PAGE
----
Jordan: Wadi Rum and the desert

Walk in Lawrence of Arabia's footsteps, from the Jordanian village of Rum to the heart of the Arabian desert

Jordan: Wadi Rum and the desert Valley of the Moon: looking out on Wadi Rum
By Ellie Bramley

Things to do in Jordan in 2013 | Visit Petra | Swim in the Dead Sea

Moon landing in Wadi Rum

Jordan's desert is, in a word, majestic. Its lunar-like landscape (Wadi Rum is also known as the Valley of the Moon), crevice-riddled cliffs and ever-evolving light inspire unbridled awe. The nights are filled with screeching desert foxes, sightings of the Milky Way and blazing shooting stars, while the days are as dramatic as they are dusty.

Visitors can use the small village of Rum, with its scattering of concrete houses, a shop and small guesthouse as a jumping off point into the desert - hop in the back of a Jeep and watch as Tarmac quickly gives way first to dust, then to thick, reddish sand. Wadi Rum, unmissable on any trip to Jordan, is made up of a series of valleys around 2km wide, stretching down to Saudi Arabia. Its mountainous terrain makes for an action- and history-packed few days.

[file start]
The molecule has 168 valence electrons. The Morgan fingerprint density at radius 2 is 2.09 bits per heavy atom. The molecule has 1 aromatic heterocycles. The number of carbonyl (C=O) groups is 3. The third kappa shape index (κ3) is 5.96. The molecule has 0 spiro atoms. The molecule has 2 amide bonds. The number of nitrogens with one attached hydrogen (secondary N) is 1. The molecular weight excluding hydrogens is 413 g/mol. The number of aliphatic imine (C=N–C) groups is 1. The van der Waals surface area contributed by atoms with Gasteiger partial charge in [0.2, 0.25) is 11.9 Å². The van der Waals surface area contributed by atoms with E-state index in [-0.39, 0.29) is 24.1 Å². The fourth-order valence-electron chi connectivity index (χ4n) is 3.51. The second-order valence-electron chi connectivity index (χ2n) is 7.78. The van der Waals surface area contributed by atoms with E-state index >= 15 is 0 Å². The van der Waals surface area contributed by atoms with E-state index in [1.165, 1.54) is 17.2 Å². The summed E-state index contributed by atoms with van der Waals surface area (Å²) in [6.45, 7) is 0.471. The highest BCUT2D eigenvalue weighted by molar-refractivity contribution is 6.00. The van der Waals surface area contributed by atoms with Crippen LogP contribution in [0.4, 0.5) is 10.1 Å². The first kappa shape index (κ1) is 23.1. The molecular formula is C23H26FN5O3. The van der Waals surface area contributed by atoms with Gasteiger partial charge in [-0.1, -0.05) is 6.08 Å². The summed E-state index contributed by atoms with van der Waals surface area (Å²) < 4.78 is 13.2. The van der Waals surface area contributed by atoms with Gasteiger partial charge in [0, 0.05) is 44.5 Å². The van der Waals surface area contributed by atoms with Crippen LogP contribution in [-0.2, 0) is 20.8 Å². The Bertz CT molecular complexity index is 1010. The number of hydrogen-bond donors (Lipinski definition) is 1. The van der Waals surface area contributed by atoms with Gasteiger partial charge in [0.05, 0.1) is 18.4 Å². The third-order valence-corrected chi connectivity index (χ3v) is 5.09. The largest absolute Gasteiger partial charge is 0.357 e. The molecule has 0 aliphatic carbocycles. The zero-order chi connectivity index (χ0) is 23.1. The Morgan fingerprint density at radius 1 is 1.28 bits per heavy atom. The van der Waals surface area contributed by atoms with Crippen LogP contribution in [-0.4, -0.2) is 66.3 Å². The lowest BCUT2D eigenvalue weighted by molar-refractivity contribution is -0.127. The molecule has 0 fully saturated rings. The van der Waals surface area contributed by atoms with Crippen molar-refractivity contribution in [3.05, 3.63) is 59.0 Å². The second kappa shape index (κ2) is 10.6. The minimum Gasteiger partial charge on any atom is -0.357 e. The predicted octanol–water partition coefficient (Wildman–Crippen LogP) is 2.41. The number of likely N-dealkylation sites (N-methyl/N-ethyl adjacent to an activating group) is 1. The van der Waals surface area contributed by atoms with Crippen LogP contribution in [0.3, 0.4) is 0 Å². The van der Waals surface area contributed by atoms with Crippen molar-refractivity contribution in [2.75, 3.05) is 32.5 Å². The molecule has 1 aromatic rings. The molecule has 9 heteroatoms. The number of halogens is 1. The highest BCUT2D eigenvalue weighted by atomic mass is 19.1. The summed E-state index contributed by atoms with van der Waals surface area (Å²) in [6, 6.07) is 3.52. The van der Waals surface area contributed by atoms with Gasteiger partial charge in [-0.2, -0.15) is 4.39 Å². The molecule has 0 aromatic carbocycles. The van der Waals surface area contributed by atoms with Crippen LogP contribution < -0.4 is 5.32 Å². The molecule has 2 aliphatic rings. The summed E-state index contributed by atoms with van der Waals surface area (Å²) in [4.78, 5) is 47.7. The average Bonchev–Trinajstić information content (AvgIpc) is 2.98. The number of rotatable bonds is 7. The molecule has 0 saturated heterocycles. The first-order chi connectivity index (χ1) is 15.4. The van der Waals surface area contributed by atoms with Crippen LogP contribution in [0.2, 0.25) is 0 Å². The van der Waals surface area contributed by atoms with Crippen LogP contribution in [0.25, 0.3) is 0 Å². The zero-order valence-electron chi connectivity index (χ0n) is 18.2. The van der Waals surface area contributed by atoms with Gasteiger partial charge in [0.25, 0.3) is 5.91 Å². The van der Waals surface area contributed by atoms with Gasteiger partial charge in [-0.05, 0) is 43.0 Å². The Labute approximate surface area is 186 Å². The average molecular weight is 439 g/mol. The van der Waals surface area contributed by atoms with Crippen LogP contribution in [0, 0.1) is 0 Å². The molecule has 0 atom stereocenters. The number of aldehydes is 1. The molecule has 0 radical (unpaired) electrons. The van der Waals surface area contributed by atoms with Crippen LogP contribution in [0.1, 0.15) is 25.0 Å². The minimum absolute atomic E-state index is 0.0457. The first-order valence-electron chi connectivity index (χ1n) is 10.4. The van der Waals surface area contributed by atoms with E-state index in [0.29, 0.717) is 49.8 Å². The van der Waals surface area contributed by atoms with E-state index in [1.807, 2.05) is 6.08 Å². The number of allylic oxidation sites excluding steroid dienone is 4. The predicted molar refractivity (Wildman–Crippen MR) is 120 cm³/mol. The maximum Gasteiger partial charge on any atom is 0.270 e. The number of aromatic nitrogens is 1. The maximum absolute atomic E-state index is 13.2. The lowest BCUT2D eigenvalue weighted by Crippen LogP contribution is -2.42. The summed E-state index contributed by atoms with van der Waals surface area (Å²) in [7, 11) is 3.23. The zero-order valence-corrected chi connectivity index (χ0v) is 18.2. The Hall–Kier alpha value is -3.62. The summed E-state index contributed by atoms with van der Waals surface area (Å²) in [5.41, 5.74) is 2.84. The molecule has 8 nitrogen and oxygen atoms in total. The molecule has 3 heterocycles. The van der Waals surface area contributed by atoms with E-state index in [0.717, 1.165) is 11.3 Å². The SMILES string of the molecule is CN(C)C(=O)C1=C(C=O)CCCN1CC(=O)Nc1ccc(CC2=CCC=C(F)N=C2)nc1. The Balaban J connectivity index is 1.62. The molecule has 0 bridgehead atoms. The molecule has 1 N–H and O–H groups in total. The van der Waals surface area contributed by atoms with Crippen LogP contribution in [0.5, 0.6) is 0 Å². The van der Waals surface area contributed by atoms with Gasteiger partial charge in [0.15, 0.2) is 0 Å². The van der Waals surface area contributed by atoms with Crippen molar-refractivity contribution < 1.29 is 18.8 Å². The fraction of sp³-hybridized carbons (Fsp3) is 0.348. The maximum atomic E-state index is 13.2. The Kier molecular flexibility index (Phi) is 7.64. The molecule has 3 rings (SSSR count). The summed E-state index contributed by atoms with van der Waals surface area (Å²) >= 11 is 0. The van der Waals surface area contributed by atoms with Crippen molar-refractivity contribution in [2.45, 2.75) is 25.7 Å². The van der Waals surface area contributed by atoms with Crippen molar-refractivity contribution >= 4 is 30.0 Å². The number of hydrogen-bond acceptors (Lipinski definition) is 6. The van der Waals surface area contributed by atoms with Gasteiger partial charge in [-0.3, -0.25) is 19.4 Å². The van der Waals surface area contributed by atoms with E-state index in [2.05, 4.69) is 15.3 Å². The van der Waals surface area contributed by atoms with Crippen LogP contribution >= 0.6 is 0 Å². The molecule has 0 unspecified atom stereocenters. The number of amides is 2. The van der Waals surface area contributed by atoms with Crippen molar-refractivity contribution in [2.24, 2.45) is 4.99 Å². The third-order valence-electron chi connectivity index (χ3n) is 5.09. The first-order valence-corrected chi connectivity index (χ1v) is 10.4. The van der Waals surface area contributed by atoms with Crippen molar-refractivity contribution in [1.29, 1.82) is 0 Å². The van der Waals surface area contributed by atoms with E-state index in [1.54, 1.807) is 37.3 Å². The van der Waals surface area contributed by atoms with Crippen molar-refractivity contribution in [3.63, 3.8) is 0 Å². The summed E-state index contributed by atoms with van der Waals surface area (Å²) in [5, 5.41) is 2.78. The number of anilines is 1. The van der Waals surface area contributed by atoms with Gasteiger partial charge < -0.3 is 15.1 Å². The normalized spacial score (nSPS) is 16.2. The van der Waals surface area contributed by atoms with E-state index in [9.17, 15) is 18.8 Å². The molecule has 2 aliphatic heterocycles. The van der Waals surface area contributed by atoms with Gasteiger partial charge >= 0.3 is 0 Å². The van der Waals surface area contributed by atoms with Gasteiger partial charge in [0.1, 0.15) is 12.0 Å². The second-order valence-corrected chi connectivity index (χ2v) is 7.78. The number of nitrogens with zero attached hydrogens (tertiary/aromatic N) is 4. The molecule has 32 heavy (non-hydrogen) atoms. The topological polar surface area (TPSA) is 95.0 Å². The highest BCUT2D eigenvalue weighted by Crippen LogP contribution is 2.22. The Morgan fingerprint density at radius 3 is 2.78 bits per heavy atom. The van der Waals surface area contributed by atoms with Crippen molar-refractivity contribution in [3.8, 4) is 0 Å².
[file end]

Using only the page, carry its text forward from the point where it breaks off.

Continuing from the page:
This is the former stomping ground of ancient caravans and, though they are long gone, the marks they left on Wadi Rum's rocks remain - the squiggly characters of Aramaic, believed to be the language of Christ, and crude pictures of camels and the men who rode them. Finding these Nabataean etchings in such an expanse feels improbable and miraculous. Khazali ravine is one spot where you can see drawings. Here you will find sketches of horses, people and idiosyncratic feet.

Lose yourself in the desert

The desert can seem at first to be an empty expanse, but trudging camels punctuate the vastness, as do Bedouin camps: happy oases where tourists  - uninvited but not necessarily unwelcome - are dressed by local vendors as sheikhs and sheikhas, and where tooth-tinglingly sweet tea seems obligatory.